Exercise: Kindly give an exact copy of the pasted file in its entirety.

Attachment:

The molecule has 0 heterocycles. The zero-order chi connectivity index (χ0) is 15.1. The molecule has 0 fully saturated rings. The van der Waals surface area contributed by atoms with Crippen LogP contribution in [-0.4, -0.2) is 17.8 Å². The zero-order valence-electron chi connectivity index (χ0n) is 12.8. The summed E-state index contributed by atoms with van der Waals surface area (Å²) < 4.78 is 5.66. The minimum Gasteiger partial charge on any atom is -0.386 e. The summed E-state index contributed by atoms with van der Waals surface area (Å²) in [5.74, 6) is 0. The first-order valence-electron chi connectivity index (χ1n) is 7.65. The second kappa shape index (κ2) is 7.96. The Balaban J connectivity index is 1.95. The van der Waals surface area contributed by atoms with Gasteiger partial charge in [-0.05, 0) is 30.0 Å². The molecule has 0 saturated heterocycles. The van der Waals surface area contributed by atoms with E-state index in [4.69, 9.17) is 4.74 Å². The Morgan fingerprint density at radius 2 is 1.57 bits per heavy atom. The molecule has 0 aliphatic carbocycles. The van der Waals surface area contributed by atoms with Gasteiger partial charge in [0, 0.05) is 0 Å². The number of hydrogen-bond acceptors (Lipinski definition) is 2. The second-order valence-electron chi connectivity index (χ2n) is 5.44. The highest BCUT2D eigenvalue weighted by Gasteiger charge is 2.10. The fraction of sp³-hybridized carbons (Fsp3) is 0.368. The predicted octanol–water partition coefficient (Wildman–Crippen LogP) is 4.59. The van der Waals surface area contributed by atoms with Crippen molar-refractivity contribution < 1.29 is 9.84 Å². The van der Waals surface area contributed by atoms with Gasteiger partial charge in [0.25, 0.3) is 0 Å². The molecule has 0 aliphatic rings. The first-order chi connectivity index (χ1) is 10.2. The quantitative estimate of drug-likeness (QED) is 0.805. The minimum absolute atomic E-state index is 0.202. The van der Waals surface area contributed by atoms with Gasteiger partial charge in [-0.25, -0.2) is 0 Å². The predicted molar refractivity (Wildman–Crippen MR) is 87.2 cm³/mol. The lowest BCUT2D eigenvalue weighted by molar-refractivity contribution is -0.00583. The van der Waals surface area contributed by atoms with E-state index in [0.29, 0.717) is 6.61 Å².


The molecule has 0 heterocycles. The zero-order chi connectivity index (χ0) is 15.1. The molecule has 0 fully saturated rings. The van der Waals surface area contributed by atoms with Crippen LogP contribution in [-0.4, -0.2) is 17.8 Å². The zero-order valence-electron chi connectivity index (χ0n) is 12.8. The summed E-state index contributed by atoms with van der Waals surface area (Å²) < 4.78 is 5.66. The minimum Gasteiger partial charge on any atom is -0.386 e. The summed E-state index contributed by atoms with van der Waals surface area (Å²) in [5.74, 6) is 0. The first-order valence-electron chi connectivity index (χ1n) is 7.65. The second kappa shape index (κ2) is 7.96. The Balaban J connectivity index is 1.95. The van der Waals surface area contributed by atoms with Gasteiger partial charge in [-0.05, 0) is 30.0 Å². The molecule has 0 saturated heterocycles. The van der Waals surface area contributed by atoms with E-state index in [4.69, 9.17) is 4.74 Å². The Morgan fingerprint density at radius 2 is 1.57 bits per heavy atom. The molecule has 0 aliphatic carbocycles. The van der Waals surface area contributed by atoms with Gasteiger partial charge in [0, 0.05) is 0 Å². The number of hydrogen-bond acceptors (Lipinski definition) is 2. The second-order valence-electron chi connectivity index (χ2n) is 5.44. The highest BCUT2D eigenvalue weighted by Gasteiger charge is 2.10. The fraction of sp³-hybridized carbons (Fsp3) is 0.368. The predicted octanol–water partition coefficient (Wildman–Crippen LogP) is 4.59. The van der Waals surface area contributed by atoms with Crippen molar-refractivity contribution < 1.29 is 9.84 Å². The van der Waals surface area contributed by atoms with Gasteiger partial charge in [0.25, 0.3) is 0 Å². The molecule has 0 aliphatic rings. The first-order chi connectivity index (χ1) is 10.2. The quantitative estimate of drug-likeness (QED) is 0.805. The minimum absolute atomic E-state index is 0.202. The van der Waals surface area contributed by atoms with Gasteiger partial charge in [-0.25, -0.2) is 0 Å². The predicted molar refractivity (Wildman–Crippen MR) is 87.2 cm³/mol. The lowest BCUT2D eigenvalue weighted by molar-refractivity contribution is -0.00583. The van der Waals surface area contributed by atoms with E-state index in [0.29, 0.717) is 6.61 Å².